And soon enough, the man and the woman decided they wanted a baby, so they crossed their fingers, prayed and tried, but there was no baby, month after month. They prayed more, and they hoped hard, and everyone they knew prayed with them. The little boy was happy and excited; he’d wanted a brother or sister ever since he could remember, like from the age of 4 and he was eager to be the best big brother he could possibly be. But there were problems, it seems. There were terrible pains in the woman’s belly; pains that scared her and made her fearful that maybe she couldn’t make a baby like God had designed her to do, and so she went to a doctor, and listened as he talked about tests, and listed names of things that sounded odd and scary. And the man held her hand to soothe her (see? more hand holding), and he held her shoulders tight against him and comforted her because all of it was so scary, and there were serious faces and lots of ‘Hmmm’ and ‘Huh’ when the doctor read her charts. On the night before a surgery that would give them all the answers, she wept from the uncertainty and cried to the man’What if you don’t want to stay married to me if I can’t have children?’ The man laughed because he thought that was so silly. But the woman was very serious. The nurses soothed her as she wept before the surgery again. She was very scared. What if she didn’t wake up? The kind doctor, his eyes crinkling as he smiled through the mask that covered his face, assured her that she would be fine, and soon she was deep in a sleep so black and solid and thick that it seemed like only two minutes passed before she opened her eyes again. There was so much pain, and her mouth was dry and she really, really wanted to see the man. So she waited, and took her pain medication, got up and moved around and did everything she was asked in hopes it would get her to see the man sooner. It took forever for the nurse to wheel her into a room where the man was waiting for her.
But nobody was happy. No one was smiling. There was no joy.
Right away her eyes asked him the question, and he knelt in front of her, grasping her hands tight in his like he always had while he carefully said ‘We can’t have any babies.’ and then when the woman fell into his embrace sobbing and apologizing, he held her close to him, stroking her back and said to her “I still want to be married to you.” and even in the hardest moment of her life, through a pain she never felt like she deserved, she knew that the only thing that mattered was that one sentence, and the love that had been sealed with a kiss in front of a hundred people in that lovely river town, under a prayer on the wall of the church with a ring on her finger and a vow to hold fast forever. The happy had been stolen.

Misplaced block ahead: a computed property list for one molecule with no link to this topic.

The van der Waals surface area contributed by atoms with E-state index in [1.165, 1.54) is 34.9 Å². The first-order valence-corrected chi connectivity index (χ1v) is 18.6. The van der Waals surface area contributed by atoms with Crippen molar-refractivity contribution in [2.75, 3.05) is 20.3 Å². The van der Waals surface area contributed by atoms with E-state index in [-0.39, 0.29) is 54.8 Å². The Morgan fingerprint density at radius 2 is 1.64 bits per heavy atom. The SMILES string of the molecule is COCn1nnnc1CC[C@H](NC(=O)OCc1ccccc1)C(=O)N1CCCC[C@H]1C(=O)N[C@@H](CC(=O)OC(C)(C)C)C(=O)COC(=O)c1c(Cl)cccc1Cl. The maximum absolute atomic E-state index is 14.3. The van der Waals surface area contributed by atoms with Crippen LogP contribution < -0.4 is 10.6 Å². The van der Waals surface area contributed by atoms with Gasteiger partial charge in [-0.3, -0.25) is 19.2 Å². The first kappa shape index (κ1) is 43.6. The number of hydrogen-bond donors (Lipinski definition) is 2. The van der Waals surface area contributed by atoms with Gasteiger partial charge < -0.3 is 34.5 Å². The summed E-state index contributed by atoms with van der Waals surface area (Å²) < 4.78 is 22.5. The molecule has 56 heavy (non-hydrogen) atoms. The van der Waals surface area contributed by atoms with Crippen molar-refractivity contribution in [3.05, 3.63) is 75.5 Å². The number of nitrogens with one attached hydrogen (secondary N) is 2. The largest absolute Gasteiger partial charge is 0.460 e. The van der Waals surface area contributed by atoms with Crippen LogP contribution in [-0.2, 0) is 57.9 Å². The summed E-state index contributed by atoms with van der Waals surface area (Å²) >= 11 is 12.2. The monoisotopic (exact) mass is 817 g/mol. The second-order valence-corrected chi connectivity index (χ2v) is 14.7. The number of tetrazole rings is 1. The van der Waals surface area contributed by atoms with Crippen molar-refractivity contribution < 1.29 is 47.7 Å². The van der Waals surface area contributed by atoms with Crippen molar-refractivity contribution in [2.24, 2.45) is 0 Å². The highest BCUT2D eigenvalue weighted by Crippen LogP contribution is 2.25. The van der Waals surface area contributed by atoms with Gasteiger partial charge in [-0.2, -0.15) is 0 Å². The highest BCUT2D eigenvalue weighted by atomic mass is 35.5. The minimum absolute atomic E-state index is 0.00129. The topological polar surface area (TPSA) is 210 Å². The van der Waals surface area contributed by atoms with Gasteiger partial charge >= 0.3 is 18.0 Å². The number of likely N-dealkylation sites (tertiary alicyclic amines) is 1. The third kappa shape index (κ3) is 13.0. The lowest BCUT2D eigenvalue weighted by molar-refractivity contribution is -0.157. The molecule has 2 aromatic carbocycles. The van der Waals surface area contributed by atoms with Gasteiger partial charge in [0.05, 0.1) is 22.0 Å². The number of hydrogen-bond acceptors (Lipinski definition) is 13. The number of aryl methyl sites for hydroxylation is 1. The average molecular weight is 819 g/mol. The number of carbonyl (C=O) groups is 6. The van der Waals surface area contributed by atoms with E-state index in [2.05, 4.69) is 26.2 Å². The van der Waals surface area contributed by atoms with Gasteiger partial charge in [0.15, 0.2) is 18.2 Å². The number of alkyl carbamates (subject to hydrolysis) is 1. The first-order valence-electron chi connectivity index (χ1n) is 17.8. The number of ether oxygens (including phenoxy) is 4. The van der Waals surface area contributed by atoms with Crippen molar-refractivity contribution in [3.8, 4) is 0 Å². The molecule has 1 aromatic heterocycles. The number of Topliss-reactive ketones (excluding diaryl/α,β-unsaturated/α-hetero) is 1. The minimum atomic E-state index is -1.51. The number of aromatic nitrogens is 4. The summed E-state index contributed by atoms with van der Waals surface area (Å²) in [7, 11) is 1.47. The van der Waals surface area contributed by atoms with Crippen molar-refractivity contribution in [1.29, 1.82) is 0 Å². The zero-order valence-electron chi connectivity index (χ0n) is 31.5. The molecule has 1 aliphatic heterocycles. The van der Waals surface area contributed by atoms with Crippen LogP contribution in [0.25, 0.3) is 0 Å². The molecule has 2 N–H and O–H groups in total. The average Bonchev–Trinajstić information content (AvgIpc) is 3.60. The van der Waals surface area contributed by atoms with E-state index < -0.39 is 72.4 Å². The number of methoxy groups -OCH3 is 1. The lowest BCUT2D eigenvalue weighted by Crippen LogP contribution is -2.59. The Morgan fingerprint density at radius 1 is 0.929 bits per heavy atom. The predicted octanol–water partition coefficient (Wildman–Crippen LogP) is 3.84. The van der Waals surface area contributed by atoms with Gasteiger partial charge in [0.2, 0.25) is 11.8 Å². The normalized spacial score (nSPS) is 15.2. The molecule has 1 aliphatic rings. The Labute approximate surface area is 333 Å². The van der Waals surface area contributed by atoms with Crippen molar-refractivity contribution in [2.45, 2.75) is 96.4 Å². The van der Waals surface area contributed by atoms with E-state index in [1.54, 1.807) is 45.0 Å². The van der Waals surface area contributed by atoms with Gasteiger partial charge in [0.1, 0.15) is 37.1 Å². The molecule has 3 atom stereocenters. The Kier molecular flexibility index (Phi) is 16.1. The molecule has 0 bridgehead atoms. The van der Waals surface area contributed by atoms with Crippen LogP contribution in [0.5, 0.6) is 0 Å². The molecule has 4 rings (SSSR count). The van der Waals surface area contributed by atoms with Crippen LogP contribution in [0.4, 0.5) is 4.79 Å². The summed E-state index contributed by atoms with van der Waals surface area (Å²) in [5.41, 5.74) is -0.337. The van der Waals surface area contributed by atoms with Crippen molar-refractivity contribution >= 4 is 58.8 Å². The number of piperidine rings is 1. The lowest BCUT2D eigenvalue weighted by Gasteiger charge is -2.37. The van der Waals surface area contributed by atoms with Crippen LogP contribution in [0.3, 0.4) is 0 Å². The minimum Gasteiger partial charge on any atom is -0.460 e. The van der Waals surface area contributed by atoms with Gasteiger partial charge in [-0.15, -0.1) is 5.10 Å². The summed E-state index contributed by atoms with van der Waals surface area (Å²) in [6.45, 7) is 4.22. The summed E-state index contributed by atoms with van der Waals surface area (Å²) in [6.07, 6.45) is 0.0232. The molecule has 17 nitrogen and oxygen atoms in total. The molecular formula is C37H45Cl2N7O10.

There would be no shouts of joy in their families for them, announcing that a new life was on the way. Instead, there were tears, a lot of embraces and sorrow, and life moved on for everyone but the woman and the man. They faced a challenge now in their married life that they never expected, and certainly not this soon, still in their newlywed phase. The woman had no idea that she could cry so much, that she could experience such a pain within her heart. She learned to move, stepping one foot in front of the other and exploring her new normal, but the pain within her clenched hard and left her in agony. She leaned on the man, and he leaned on her and the life that they’d started together sometimes slowed down a lot in those moments, shoulder to shoulder, fending off a world that had turned hard and raw. They tried to remember all the good in their lives; the beautiful home, the love between them, the young man who was growing in front of their eyes. But she learned how deeply she could miss someone she’d never even met. She learned to smile when someone announced they were expecting. She learned a lot of things, like how hard God cried along with her, how to lean on Him, her faith and her need to move forward despite the desire within to simply lay down and never stir from that spot.